COMPARISION TEST: Honda CR-V, Peugeot 3008 and VW Tiguan

We put three new SUVs to the test, the Honda CR-V, Volkswagen Tiguan and Peugeot 3008.
We put three new SUVs to the test, the Honda CR-V, Volkswagen Tiguan and Peugeot 3008.

CHOOSING a compact soft-roader has never been harder - there are now more than two dozen models.

French brand Peugeot has just joined the fray, so we gathered three of the best for a fresh contest.

The Peugeot 3008 is the reigning European Car of the Year, the Volkswagen Tiguan is our pick of 2016 and Honda has just released a new generation CR-V. We have the second model up in the Honda and VW ranges (which both brands say are their most popular variants) and the cheapest ticket into the new Peugeot. Here's how they compare.

The Honda CR-V.
The Honda CR-V. Mark Bean


Despite its familiar appearance, the CR-V is a completely new model, with a larger cabin and a new super-efficient 1.5-litre turbo engine - which, unlike most other modern turbos, can run on regular unleaded.

It's one of the roomiest in the class for people and cargo, with large storage areas in the centre console, door pockets and glovebox. The low rear bumper makes it easier to lift heavy items into the back.

Ingeniously, the Honda still stows a full-size spare in its cavernous boot - which is the biggest of this trio according to our tape measure, even though the volume figures are lower than its rivals in the brochure. Honda measures cargo space to the window line, VW and Peugeot measure to the roof.

The digital instrument display and large central touchscreen (with Apple CarPlay, Android Auto and built-in navigation) give the CR-V an up-market appearance. Unique among this trio, the CR-V has a sensor key with push-button start, power tailgate and four USB ports (three of which are fast-chargers).

The cabin materials are better than in the predecessor but can't match the plushness of the European peers.

On the road the Honda feels sure-footed in corners and comfortable over bumps. However, the tyres are much noisier than the others.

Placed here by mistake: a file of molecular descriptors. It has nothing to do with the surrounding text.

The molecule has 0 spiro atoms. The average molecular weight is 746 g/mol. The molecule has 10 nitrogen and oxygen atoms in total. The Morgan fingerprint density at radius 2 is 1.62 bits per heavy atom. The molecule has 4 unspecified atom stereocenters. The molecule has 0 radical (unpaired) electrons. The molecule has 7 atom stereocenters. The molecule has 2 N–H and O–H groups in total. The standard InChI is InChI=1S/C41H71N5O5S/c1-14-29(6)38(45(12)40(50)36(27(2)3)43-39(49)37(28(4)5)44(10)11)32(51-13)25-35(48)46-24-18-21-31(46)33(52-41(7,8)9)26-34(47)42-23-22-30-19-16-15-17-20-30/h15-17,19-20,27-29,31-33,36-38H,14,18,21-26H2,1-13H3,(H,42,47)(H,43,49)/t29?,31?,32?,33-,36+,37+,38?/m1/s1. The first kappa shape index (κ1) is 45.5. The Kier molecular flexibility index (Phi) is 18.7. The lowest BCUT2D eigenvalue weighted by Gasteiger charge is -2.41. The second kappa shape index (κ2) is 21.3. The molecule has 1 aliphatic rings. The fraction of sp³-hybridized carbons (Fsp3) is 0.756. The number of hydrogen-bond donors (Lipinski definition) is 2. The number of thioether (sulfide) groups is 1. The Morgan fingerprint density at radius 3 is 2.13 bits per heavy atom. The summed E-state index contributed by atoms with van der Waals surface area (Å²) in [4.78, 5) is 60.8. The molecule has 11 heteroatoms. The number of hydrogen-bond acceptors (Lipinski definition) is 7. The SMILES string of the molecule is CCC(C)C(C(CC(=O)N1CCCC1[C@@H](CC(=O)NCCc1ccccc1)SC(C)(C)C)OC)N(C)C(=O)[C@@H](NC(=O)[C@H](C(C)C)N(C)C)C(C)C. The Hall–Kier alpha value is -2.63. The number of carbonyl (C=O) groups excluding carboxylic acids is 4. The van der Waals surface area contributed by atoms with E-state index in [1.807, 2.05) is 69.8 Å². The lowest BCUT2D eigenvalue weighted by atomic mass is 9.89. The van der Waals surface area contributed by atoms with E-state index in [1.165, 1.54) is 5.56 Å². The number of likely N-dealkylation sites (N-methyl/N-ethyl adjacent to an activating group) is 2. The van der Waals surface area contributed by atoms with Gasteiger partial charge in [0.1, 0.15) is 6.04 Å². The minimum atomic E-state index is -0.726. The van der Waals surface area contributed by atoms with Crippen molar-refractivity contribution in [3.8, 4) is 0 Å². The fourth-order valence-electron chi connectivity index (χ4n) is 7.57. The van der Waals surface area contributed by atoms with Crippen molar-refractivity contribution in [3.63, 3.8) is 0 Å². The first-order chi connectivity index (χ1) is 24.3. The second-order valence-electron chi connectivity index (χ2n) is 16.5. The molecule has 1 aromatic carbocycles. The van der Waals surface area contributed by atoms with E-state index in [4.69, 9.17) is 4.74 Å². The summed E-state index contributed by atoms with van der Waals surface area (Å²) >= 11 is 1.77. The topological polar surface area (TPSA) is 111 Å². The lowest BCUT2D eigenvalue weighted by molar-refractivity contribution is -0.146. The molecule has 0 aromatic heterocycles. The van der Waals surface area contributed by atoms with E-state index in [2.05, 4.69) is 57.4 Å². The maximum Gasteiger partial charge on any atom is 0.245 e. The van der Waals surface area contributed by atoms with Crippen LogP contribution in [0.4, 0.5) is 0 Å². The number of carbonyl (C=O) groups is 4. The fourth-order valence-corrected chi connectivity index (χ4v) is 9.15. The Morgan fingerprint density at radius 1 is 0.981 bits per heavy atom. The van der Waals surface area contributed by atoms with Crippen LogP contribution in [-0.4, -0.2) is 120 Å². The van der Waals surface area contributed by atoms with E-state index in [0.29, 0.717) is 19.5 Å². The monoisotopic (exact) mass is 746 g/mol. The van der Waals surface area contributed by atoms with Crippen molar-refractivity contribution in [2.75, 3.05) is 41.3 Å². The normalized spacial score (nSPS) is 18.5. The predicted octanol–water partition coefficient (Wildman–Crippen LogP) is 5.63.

The CR-V is zippiest among this trio despite its continuously variable transmission (CVT), which usually saps performance.

It's almost two seconds faster to 100km/h than the Tiguan and almost a second faster than the Peugeot - a pointer to how they might handle hills, a full load, or both.

Much of the Honda's appeal is in the stuff you can't see. It's the cheapest car here yet the best equipped, has a five-year unlimited kilometre warranty (versus three years for the others) and the lowest service costs.

The Peugeot 3008.
The Peugeot 3008. Mark Bean


The 3008 measures up closest to the new Tiguan - in size and the way it drives.

The interior - with its small, square-ish steering wheel, carpet-like trim on the dash and doors, shiny tabs for cabin controls and a wide-screen digital instrument display - could be out of a science fiction movie.

The cabin will appeal to many buyers but be aware - it can take several frustrating steps to complete some basic functions such as adjusting the air-conditioning, dimming the screen or switching between AM and FM.

As with the others, the Peugeot has good oddment storage in the centre console and doors, and a sizeable cargo hold, though the spare is a skinny space-saver.

Unique among the three, it has speed sign recognition, which unlike earlier examples works well, even detecting road works and school zones.

As with the Honda, automatic emergency braking (AEB) is not available on this grade.

The 1.6-litre turbo engine matched to a conventional six-speed auto feels perky, shifts smoothly and stood out from the others. But it requires premium unleaded.

We're splitting hairs but the Peugeot had a more supple ride over bumps than the VW - surprising given both had identical Michelin tyres on their 17-inch wheels.